I’m a dentist – what age to take kids for a checkup and how to teach them how to brush their teeth properly WITHOUT you having to
Teaching a child to brush their teeth can be a hassle for many, but there are ways to do it while having fun.
But the first sign of grinding also leads to another question: At what age should toddlers start seeing a dentist?
Dentist visits should begin as soon as baby teeth appear, Dr. Azad Eyrumlu of Banning Dental Group told Fabulous.
It’s been around six months, although it could happen sooner or later, he said.
“It’s never too early for children to get used to the idea of seeing a dentist,” he said, and thankfully NHS dental care for children is free.
“When a baby tooth appears, it’s the perfect time to schedule an appointment and start getting a child used to the sights and smells of a dental office,” he explained.
“It may even be that during the first appointments, the child becomes familiar with the waiting room.”
Often the first appointments do not mean “examining the tooth in detail”.
“We will take a look in the child’s mouth to check that everything is in order,” Dr Eyrumlu explained.
First dates are also a good time to talk to parents about important oral care tips.
When it comes to brushing your teeth at home, it can definitely be a chore.
But it’s important to establish a routine early, says Dr Khaled Kasem, chief orthodontist at leading European orthodontic chain Impress.
“After all, most dental problems in children are the result of poor dental hygiene,” he said.
“So if you stick to the following tips, your child will be brushing their teeth in no time.”
First of all, it is important to choose the right toothbrush for your child.
Dr. Eyrumlu recommends letting your child choose their own age-appropriate toothbrush and toothpaste – but within reason, of course.
“Using a toothbrush with soft bristles and a small head is the best option for any young child, as any harshness or friction while brushing can cause a temper tantrum,” Dr. Kasem said.
And as with toothpaste, make sure it’s not too sweet or spicy, because “a lot of times kids will back off if it doesn’t quite taste good.”
Tips to help children brush their teeth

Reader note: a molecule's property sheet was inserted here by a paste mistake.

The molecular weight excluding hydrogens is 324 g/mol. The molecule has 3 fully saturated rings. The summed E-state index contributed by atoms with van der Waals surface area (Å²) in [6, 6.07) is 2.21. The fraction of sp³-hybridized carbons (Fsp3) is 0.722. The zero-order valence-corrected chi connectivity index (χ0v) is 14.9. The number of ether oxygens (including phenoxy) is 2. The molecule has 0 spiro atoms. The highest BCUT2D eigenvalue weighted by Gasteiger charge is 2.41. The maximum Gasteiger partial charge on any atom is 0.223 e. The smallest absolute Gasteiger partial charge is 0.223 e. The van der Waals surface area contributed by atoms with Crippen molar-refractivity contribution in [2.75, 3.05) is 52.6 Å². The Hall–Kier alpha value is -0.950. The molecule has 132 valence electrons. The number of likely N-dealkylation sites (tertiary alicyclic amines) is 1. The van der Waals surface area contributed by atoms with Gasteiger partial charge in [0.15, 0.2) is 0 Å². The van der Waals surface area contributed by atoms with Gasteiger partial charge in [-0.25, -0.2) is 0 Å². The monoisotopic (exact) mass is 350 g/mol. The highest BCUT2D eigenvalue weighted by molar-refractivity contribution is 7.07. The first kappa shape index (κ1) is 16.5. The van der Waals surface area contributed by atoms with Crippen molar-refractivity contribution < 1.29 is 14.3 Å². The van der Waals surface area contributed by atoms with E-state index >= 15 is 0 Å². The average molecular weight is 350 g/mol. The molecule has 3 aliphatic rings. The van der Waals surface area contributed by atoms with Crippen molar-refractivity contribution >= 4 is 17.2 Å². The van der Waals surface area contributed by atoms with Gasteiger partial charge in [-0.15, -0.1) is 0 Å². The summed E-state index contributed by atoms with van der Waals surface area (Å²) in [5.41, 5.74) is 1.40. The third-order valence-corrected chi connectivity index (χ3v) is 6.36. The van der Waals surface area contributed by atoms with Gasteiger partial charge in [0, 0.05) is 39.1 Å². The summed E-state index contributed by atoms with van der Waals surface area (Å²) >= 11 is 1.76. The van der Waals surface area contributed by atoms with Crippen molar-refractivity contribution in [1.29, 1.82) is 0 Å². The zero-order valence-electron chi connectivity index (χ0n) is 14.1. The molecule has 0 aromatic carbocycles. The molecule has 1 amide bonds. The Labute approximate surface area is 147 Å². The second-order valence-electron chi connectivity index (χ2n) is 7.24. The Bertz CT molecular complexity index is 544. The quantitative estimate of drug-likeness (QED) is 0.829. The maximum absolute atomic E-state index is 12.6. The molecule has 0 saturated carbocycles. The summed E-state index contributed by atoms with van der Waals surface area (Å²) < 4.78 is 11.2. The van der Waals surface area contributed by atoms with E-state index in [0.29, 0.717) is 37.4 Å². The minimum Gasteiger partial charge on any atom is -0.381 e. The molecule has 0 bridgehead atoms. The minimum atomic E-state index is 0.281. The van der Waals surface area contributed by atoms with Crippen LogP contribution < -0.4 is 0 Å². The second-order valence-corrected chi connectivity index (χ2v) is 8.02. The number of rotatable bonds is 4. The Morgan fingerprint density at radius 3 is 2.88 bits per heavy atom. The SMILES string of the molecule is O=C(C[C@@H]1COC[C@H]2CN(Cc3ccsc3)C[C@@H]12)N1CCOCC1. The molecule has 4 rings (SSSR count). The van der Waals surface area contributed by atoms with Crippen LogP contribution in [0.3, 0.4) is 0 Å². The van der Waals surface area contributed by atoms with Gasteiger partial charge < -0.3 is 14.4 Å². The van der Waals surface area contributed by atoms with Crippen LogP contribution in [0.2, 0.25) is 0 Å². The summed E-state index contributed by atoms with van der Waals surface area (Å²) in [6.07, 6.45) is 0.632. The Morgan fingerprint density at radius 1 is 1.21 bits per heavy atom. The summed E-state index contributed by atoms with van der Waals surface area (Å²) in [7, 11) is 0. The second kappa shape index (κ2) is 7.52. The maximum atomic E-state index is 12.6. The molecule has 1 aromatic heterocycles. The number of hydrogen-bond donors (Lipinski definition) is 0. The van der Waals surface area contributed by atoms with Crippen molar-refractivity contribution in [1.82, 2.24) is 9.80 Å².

1. Find a time that works for you and stick to it
“Children need consistency to learn anything, so be sure to establish a routine,” Dr. Kasem explained.
“Whether it’s immediately after breakfast or bath time or right before you put them to bed, make brushing part of their regular schedule so they can get used to it.”
2. Keep it in the bathroom
“Try to make a habit of brushing your teeth in the bathroom and make sure you do the same,” he said.
“Children often mimic adult behavior and if they see you brushing your teeth somewhere else, chances are they’ll want to do the same.”
It’s also a good idea to brush your teeth at the same time, as it might make your child want to do it too.
3. Take your time and let them learn
Dr Eyrumlu said it was important to let children explore holding the toothbrush on their own.
“It’s hard to angle it properly to reach every tooth. You want to have the brush at a 45-degree angle to the teeth,” he said.
Dividing the mouth into four sections can help kids get it right. The upper half on the left, the upper half on the right, the lower half on the left and the lower half on the right.
4. Add a fun element
“Try to make brushing their teeth a fun activity rather than a chore, get them excited,” Dr Kasem said.
“Whether it’s making up a song or naming each tooth something silly while you brush it, keeping them engaged will generate excitement around everything.”
The toothbrush song Hey Dugee is a great example of this as it encourages children to brush their teeth for two minutes – the recommended time.
Another option is to use your child’s favorite toy.
“Let them ‘brush’ the toy’s teeth (without toothpaste),” Dr Kasem suggested.
“It will help them understand that this is a normal part of everyone’s routine, and not just a punishment for them.”
5. Use time
It is important to brush your teeth for two full minutes, or 30 seconds for each quarter of your mouth.
Dr. Eyrumlu suggests using a timer so children can see or hear the time for themselves.
“Encourage them to brush a quarter of their mouth, and when the time is up, they can move on to the next section,” he explained.
“Brush with them, doing your own teeth at the same time, enjoying the song.
“You can also try using a mirror so your child can see what he’s doing. “
6. Offer praise
Don’t forget to check your child’s mouth when he’s finished to make sure he’s done a good job.
“Then do lots of praise, high fives, whatever works,” Dr. Eyrumlu said.
“Bring the whole family to the experience if you can! It’s about making the routine a fun experience that they enjoy.”
A tantrum is inevitable at some point, especially when your child is tired.
“Make the process as routine as possible, but pick and choose your battles,” Dr Kasem said.
“At no time should you force your child as this will create more resistance, keep offering her the toothbrush and create as much fun around her as possible.”